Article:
Now to the biggest shortfall of "No End in Sight," and to try to justify the title here.
A useful technique for evaluating almost anything is to ask something like "Okay, suppose the problem(s) you identify were fully solved. What then?" In the case of NEIS' expos' of Mess-O-Potamia, FedGov incompetence is the problem, so let's hypothesize that Bush were not stupid and all his advisers were wise. What would have happened?
Planning for a peaceful, democratic Iraqi state would have started no later than January 2001 (when plans for an invasion were in fact being formed) and while its Army might have been stood down in May 2003, it would have been done in an orderly way, with severance pay for those laid off. Civil servants would have been kept in place, except for the worst of the Baathists. All weapons dumps would have been guarded and their contents transferred to US control or exploded in the desert. Possibly, the NeoCon plan to partition the country into Sunni, Kurd and Shia zones would have been implemented, with or without participation by neighboring states. By 2004, it would have been quite safe to start withdrawing occupation forces who would, in any case, have been enjoying quite a peaceful stay. Democracy would have been served, the Republicans would still control Congress, and Hillary would pose no threat for 2008.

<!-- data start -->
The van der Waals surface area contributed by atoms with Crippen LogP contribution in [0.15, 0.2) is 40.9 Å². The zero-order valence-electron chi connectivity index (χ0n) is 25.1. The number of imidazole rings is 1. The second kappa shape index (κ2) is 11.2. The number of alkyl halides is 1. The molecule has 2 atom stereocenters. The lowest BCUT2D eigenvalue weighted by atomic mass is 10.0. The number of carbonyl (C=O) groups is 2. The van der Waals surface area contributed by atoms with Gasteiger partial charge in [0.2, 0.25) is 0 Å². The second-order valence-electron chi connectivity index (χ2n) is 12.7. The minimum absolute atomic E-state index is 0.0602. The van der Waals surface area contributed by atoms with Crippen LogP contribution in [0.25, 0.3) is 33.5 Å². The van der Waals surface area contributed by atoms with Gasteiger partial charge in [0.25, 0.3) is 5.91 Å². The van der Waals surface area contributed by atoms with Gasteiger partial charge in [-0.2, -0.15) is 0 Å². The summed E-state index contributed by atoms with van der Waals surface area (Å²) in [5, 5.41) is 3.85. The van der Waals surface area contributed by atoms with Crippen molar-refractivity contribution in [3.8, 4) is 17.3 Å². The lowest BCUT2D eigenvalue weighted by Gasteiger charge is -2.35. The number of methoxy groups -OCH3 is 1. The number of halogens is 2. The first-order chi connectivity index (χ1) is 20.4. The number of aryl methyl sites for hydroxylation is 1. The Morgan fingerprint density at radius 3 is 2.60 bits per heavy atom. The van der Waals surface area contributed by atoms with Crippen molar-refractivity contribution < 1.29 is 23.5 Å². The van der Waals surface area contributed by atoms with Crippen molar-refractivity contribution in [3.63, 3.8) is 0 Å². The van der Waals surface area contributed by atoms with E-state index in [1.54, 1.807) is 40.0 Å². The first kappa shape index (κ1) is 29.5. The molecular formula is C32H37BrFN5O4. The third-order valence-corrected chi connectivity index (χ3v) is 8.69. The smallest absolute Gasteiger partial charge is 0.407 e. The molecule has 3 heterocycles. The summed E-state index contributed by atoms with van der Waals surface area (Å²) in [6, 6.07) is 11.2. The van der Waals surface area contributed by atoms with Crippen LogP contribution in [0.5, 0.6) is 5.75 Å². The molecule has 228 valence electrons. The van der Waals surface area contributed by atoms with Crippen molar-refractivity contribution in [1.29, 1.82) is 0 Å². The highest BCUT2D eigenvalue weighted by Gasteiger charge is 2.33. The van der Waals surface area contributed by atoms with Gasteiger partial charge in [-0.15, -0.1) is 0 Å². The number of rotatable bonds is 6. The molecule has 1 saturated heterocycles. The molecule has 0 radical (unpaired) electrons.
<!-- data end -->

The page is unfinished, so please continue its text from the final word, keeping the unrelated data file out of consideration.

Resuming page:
Is that what you and I want? Does that solve the real problems?
I didn't think so. What NEIS most fails to do is to pose the right questions. It does not ask "Why should the US Government concern itself with another country 6,000 miles away?" or "Why is anyone in the Muslim world angry about America ?" or "Who appointed America policeman of the world?" or "Why must America control its oil spigot?"